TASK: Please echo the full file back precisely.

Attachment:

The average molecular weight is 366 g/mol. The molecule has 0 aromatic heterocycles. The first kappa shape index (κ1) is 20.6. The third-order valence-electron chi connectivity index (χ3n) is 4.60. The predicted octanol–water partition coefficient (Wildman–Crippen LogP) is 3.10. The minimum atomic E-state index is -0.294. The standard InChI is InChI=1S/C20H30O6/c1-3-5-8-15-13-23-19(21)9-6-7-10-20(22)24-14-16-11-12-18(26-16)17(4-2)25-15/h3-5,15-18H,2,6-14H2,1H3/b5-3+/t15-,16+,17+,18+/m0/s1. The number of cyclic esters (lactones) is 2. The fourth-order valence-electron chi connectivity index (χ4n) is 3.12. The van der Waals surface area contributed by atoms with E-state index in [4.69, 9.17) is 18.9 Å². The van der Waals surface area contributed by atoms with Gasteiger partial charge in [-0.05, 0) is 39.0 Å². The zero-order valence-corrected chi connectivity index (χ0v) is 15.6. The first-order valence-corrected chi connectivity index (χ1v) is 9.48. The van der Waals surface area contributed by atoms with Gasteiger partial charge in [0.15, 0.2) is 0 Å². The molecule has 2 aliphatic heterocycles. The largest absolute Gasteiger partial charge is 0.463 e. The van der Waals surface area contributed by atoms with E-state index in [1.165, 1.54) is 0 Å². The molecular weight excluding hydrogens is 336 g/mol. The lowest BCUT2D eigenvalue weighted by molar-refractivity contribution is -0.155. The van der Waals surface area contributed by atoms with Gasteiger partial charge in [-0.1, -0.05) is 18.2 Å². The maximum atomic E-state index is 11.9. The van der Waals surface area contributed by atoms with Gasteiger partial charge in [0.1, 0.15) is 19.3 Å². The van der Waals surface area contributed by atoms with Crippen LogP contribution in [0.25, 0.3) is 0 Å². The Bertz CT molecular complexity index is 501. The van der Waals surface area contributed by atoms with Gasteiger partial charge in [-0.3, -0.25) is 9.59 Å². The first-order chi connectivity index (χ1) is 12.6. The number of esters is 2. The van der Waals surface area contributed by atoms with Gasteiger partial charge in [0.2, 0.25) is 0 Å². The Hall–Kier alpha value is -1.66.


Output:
The average molecular weight is 366 g/mol. The molecule has 0 aromatic heterocycles. The first kappa shape index (κ1) is 20.6. The third-order valence-electron chi connectivity index (χ3n) is 4.60. The predicted octanol–water partition coefficient (Wildman–Crippen LogP) is 3.10. The minimum atomic E-state index is -0.294. The standard InChI is InChI=1S/C20H30O6/c1-3-5-8-15-13-23-19(21)9-6-7-10-20(22)24-14-16-11-12-18(26-16)17(4-2)25-15/h3-5,15-18H,2,6-14H2,1H3/b5-3+/t15-,16+,17+,18+/m0/s1. The number of cyclic esters (lactones) is 2. The fourth-order valence-electron chi connectivity index (χ4n) is 3.12. The van der Waals surface area contributed by atoms with E-state index in [4.69, 9.17) is 18.9 Å². The van der Waals surface area contributed by atoms with Gasteiger partial charge in [-0.05, 0) is 39.0 Å². The zero-order valence-corrected chi connectivity index (χ0v) is 15.6. The first-order valence-corrected chi connectivity index (χ1v) is 9.48. The van der Waals surface area contributed by atoms with Gasteiger partial charge in [0.15, 0.2) is 0 Å². The molecule has 2 aliphatic heterocycles. The largest absolute Gasteiger partial charge is 0.463 e. The van der Waals surface area contributed by atoms with E-state index in [1.165, 1.54) is 0 Å². The molecular weight excluding hydrogens is 336 g/mol. The lowest BCUT2D eigenvalue weighted by molar-refractivity contribution is -0.155. The van der Waals surface area contributed by atoms with Gasteiger partial charge in [-0.1, -0.05) is 18.2 Å². The maximum atomic E-state index is 11.9. The van der Waals surface area contributed by atoms with Gasteiger partial charge in [0.1, 0.15) is 19.3 Å². The van der Waals surface area contributed by atoms with Crippen LogP contribution in [0.25, 0.3) is 0 Å². The Bertz CT molecular complexity index is 501. The van der Waals surface area contributed by atoms with Gasteiger partial charge in [-0.3, -0.25) is 9.59 Å². The first-order chi connectivity index (χ1) is 12.6. The number of esters is 2. The van der Waals surface area contributed by atoms with Gasteiger partial charge in [0.2, 0.25) is 0 Å². The Hall–Kier alpha value is -1.66.